CNM to CRNA...

  1. Greetings all,

    This is my first time posting, and for those of you who subcribe here and have answered my personal queries, my greatest thanks.

    Along with many, I too am interested in becoming a CRNA. My background, however, appears significantly different from the majority considering pursuing this goal. As such, any thoughts you may have are greatly appreciated.

    Currently, I am a certified nurse midwife, having graduated in 1990 with an MSN from Yale University. I practiced full-scope nurse midwifery for ~ 6 years prior to beginning a research career. I find myself with a desire to return to clinical care, but to a profession which might reward hard work and skill. I am researching post-master's certificate programs in anesthesia, but was looking for an insider's view before I launch full force into this. Have you known others who have moved from one area of advanced practice nursing into anesthesia? Any thoughts on post-master's programs? I live in the DC/Baltimore area and am hoping not to move to attend school.

    As I've been on the admin/research end for about 5 years, my clinical skills clearly need updating. Any thoughts on how I might gather that all important adult critical care experience?

    This board has been a wealth of information, and thought it would continue to be so ;-)

    I do indeed thank you for your time and your thoughts.

    babycatcher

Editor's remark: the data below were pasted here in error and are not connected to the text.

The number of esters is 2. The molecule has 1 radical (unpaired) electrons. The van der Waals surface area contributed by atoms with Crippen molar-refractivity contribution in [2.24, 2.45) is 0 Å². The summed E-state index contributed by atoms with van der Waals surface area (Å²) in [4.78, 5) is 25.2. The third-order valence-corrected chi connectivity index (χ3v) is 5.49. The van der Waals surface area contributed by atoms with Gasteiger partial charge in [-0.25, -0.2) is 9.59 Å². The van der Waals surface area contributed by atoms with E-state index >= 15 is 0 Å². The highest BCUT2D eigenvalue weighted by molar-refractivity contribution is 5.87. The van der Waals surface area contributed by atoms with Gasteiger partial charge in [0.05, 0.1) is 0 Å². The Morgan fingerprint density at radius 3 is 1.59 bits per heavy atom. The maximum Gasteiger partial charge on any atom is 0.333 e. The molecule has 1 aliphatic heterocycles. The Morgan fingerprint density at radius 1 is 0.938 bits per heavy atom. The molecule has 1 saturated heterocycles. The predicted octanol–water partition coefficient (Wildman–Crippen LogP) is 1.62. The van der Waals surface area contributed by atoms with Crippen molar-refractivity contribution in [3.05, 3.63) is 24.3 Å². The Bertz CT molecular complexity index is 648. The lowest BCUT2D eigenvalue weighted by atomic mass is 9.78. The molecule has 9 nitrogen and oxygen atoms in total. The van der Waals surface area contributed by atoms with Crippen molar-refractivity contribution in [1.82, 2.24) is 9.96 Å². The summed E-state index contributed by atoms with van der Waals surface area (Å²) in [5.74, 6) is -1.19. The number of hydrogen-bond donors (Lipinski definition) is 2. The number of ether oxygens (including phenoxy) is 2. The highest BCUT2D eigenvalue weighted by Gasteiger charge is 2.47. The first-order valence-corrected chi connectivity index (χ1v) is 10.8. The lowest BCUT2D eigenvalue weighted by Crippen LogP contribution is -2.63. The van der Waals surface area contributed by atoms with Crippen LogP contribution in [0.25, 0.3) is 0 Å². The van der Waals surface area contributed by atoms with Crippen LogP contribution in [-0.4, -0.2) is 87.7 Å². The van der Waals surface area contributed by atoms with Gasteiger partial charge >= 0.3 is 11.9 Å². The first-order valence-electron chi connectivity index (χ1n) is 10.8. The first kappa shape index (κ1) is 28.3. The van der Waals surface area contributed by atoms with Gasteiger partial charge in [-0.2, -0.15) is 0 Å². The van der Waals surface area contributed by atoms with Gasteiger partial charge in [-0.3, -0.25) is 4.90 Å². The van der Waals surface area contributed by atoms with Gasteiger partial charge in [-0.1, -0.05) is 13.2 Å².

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  2. 23 Comments

  3. by   lgcv
    The post-masters certificates are for current CRNA's who do not hold a masters degree, so you would have to go through another masters program, there are a few PHd programs but I believe they are also for students who are already CRNA's.

    That being said, there is such a shortage of nurses now, that it should not be any problem to find a job in an ICU. Just apply. Good luck to you!
  4. by   babycatcher
    It was my understanding that post-master's meant exactly that. I know, for example, that Villanova University (reasonably close to home) offers a post master's certificate to those who already possess an MSN and wish to become a nurse anesthetist. I thought post master's certificates were directed at those who already possessed a master's degree (usually an MSN), and that the point was to eliminate repetitive course work in an effort to focus on anesthesia.
  5. by   lgcv
    Your right, I was confusing it with the degree completion programs. If you go that route are you still required to complete at least 24 months in the program?
  6. by   babycatcher
    While I have not yet researched the majority of post-Master's programs, my guess is that the programs are indeed at least 24 months in length. Again, I'm not entirely sure, however.
  7. by   nilepoc
    I think I read somewhere, maybe at aana.com that the minimum length of any program is 24 months. I believe you will have to get in there with the rest of the applicants, and do the masters thing again. We have one student in our class with credit hours from a prior masters that is haveing to take everything again. They might get out of ethics. You may be able to skip a few more classes in a MSN oriented program.

    Craig
  8. by   WntrMute2